by Benoytosh Bhattachacharyya | 1958 | 51,392 words | ISBN-10: 8173053138 | ISBN-13: 9788173053139
This page contains an iconography image of Emanations of Ratnasambhava: Vajrayogini and represents figure 191 of the book Indian Buddhist Iconography, based on extracts of the Sadhanamala English translation. These plates and illustrations represent either photographs of sculptures or line-drawing reproductions of paintings or other representations of Buddhist artwork.
Fig. 191: Vajrayoginī Temple at Sāṅku
(I) Headless Form (of Vajrayoginī):
Vajrayoginī is another of the important and popular goddesses who does not seem to bear the image of any of the Dhyāni Buddhas on the crown. Four Sādhanas describe her forms, which are three in number and conform to two distinct types, very different form each other. In one case, she has no head on her shoulder, but carries it in her hand, and in another, she has her head intact. The former form is identical in appearance with the Hindu goddess Cchinnamastā belonging to the group of ten Mahāvidyās. It is therefore possible to conclude that this Buddhist goddess was borrowed and incorporated wholly into their pantheon by the Hindus. She is always accompanied by the two Yogims on either side of her, who are called Vajravairocanī and Vajravarṇanī.
The Sādhana describing her headless form is as follows:
“The worshipper should conceive himself as Bhaṭṭārikā Vajrayoginī ...of yellow colour, who carries in her left hand her own head severed by herself with her own Kartri held in her right hand. Her left hand is raised upwards while the right is placed below. She is nude, and her right leg is stretched while the left is bent down. He (the worshipper) should also meditate on the streams of blood issuing from the severed body as falling into the mouth of the severed head and into the mouths of the two Yoginīs on either side of her.
He (the worshipper) should also, conceive the two Yoginīs to the left and right (of the principal goddess), the green Vajravarṇanī and the yellow Vajravairocanī, both of whom carry the Kartri in their left and right hands respectively, and the cup made of a skull in the right and left hands respectively. Their left and right legs respectively are stretched forward, while the other legs are bent, and they have dishevelled hair. On all sides, between the two Yoginīs and in the firmament there is the awful cremation ground”.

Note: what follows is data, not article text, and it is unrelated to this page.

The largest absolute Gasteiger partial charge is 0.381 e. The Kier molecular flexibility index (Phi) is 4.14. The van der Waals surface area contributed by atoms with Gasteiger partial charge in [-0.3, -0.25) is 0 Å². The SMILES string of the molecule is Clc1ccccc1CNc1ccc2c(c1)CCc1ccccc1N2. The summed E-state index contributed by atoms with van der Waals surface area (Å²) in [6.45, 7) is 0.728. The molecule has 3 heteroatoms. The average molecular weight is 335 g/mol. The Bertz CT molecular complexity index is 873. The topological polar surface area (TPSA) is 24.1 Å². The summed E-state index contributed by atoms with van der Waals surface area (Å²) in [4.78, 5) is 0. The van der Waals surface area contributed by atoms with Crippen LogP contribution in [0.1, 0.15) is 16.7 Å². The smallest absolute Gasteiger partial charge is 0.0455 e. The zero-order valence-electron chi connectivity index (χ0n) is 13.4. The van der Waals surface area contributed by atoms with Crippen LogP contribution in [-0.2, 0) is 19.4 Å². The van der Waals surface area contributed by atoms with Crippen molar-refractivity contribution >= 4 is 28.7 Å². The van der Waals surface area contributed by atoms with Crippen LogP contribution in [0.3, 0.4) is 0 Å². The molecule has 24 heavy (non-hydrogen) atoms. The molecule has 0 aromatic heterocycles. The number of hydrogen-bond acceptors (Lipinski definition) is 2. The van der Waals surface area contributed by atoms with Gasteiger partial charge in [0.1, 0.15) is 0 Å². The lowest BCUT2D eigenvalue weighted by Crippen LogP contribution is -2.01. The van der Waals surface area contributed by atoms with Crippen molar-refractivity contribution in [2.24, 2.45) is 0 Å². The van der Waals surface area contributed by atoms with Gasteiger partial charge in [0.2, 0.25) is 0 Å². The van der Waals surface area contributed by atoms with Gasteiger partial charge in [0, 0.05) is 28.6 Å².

(II) Red Form (of Vajrayoginī):
The Red form is no less terrible than the one described above. She is surrounded on all sides by the terrible burning grounds. She stands in the Ālīḍha attitude, on the orb of the sun, is in the prime of youth, and has red complexion. She rides the corpse, is nude, has three eyes, red and round, contorted brows, protruding belly and tongue, and is endowed with the six auspicious symbols. She carries the Kapāla in the left hand and the Vajra in the right, while the Khaṭvāṅga hangs from her left shoulder. This form of Vajrayoginī is similar in many respects to the forms of both Nairātmā and Vajravārāhī, so much so, indeed, that a confusion is likely to arise in the identification of their images. If an image shows the dancing attitude in Ardhaparyaṅka, it may be identified as Nairātmā or Vajravārāhī, but if it shows the Ālīḍha attitude, it may have to be identified as Vajrayoginī. The excrescence near the right ear arid the corpse lying on its chest is peculiar only to Vajravārāhī; while the absence of the excrescence and the corpse lying on its back point to Nairātmā. The Ālīḍha attitude is peculiar only to Vajrayoginī.
(III) Yellow Form (of Vajrayoginī):
Symbols: kartri and kapāla;
She may also have a Yellow form, when according to the Sādhana, she will carry the Kartri ard the Kapāla, but in other respects will be identical with the one just described Another Sādhana adds the information that the Kapāla should be filled with the blood of the Devas (gods) and the Asuras (demons) and that the hand carrying the Kartri may show the Tarjanī also.
Vajrayoginī is one of the consorts of Heruka, who remains with her in yab-yum, and their union is the subject of the celebrated Heruka-Tantra. The temple of Vajrayoginī at Sāṅku (Fig. 191) in Nepal does not contain an image of any of these varieties of Vajrayoginī. It contains the image of Ugratārā, more popularly known as Mahācīna-Tārā, which is believed to have been carried over there by Bengali priests from a place of the same name in the District of Dacca, about A.D. 1350, when the Muhammadans led their victorious armies over Eastern Bengal.
Images of Vajrayoginī are found in Tibet.